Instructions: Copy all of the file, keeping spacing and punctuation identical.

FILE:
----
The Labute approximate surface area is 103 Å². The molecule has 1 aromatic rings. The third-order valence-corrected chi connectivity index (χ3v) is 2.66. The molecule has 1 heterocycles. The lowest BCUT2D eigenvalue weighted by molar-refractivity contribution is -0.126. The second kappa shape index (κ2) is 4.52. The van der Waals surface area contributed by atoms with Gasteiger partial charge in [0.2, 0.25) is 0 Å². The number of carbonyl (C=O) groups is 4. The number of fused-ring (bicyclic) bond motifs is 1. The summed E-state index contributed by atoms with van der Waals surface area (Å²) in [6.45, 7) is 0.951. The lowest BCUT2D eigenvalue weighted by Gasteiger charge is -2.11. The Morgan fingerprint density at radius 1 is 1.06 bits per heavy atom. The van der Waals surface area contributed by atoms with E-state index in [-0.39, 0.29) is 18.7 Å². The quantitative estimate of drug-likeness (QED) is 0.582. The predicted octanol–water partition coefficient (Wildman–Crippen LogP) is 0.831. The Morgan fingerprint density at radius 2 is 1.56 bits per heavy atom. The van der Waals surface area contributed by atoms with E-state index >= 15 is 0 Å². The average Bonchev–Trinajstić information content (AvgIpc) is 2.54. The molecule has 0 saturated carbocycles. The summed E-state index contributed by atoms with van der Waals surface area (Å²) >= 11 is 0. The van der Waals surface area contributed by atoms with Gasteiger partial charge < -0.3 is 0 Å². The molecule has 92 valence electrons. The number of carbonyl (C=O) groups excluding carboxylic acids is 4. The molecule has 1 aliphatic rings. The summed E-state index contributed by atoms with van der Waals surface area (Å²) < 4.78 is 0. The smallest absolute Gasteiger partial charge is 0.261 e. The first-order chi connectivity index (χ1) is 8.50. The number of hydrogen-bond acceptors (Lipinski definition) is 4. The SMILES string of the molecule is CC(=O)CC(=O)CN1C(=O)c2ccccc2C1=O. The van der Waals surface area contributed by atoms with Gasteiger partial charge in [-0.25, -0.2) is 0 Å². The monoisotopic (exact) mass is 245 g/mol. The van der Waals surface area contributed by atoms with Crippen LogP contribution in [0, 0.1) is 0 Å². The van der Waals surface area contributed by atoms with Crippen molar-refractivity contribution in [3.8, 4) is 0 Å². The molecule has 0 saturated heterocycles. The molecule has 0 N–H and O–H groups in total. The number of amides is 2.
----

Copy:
The Labute approximate surface area is 103 Å². The molecule has 1 aromatic rings. The third-order valence-corrected chi connectivity index (χ3v) is 2.66. The molecule has 1 heterocycles. The lowest BCUT2D eigenvalue weighted by molar-refractivity contribution is -0.126. The second kappa shape index (κ2) is 4.52. The van der Waals surface area contributed by atoms with Gasteiger partial charge in [0.2, 0.25) is 0 Å². The number of carbonyl (C=O) groups is 4. The number of fused-ring (bicyclic) bond motifs is 1. The summed E-state index contributed by atoms with van der Waals surface area (Å²) in [6.45, 7) is 0.951. The lowest BCUT2D eigenvalue weighted by Gasteiger charge is -2.11. The Morgan fingerprint density at radius 1 is 1.06 bits per heavy atom. The van der Waals surface area contributed by atoms with E-state index in [-0.39, 0.29) is 18.7 Å². The quantitative estimate of drug-likeness (QED) is 0.582. The predicted octanol–water partition coefficient (Wildman–Crippen LogP) is 0.831. The Morgan fingerprint density at radius 2 is 1.56 bits per heavy atom. The van der Waals surface area contributed by atoms with E-state index >= 15 is 0 Å². The average Bonchev–Trinajstić information content (AvgIpc) is 2.54. The molecule has 0 saturated carbocycles. The summed E-state index contributed by atoms with van der Waals surface area (Å²) >= 11 is 0. The van der Waals surface area contributed by atoms with Gasteiger partial charge < -0.3 is 0 Å². The molecule has 92 valence electrons. The number of carbonyl (C=O) groups excluding carboxylic acids is 4. The molecule has 1 aliphatic rings. The summed E-state index contributed by atoms with van der Waals surface area (Å²) < 4.78 is 0. The smallest absolute Gasteiger partial charge is 0.261 e. The first-order chi connectivity index (χ1) is 8.50. The number of hydrogen-bond acceptors (Lipinski definition) is 4. The SMILES string of the molecule is CC(=O)CC(=O)CN1C(=O)c2ccccc2C1=O. The van der Waals surface area contributed by atoms with Gasteiger partial charge in [-0.25, -0.2) is 0 Å². The monoisotopic (exact) mass is 245 g/mol. The van der Waals surface area contributed by atoms with Crippen LogP contribution in [0, 0.1) is 0 Å². The van der Waals surface area contributed by atoms with Crippen molar-refractivity contribution in [3.8, 4) is 0 Å². The molecule has 0 saturated heterocycles. The molecule has 0 N–H and O–H groups in total. The number of amides is 2.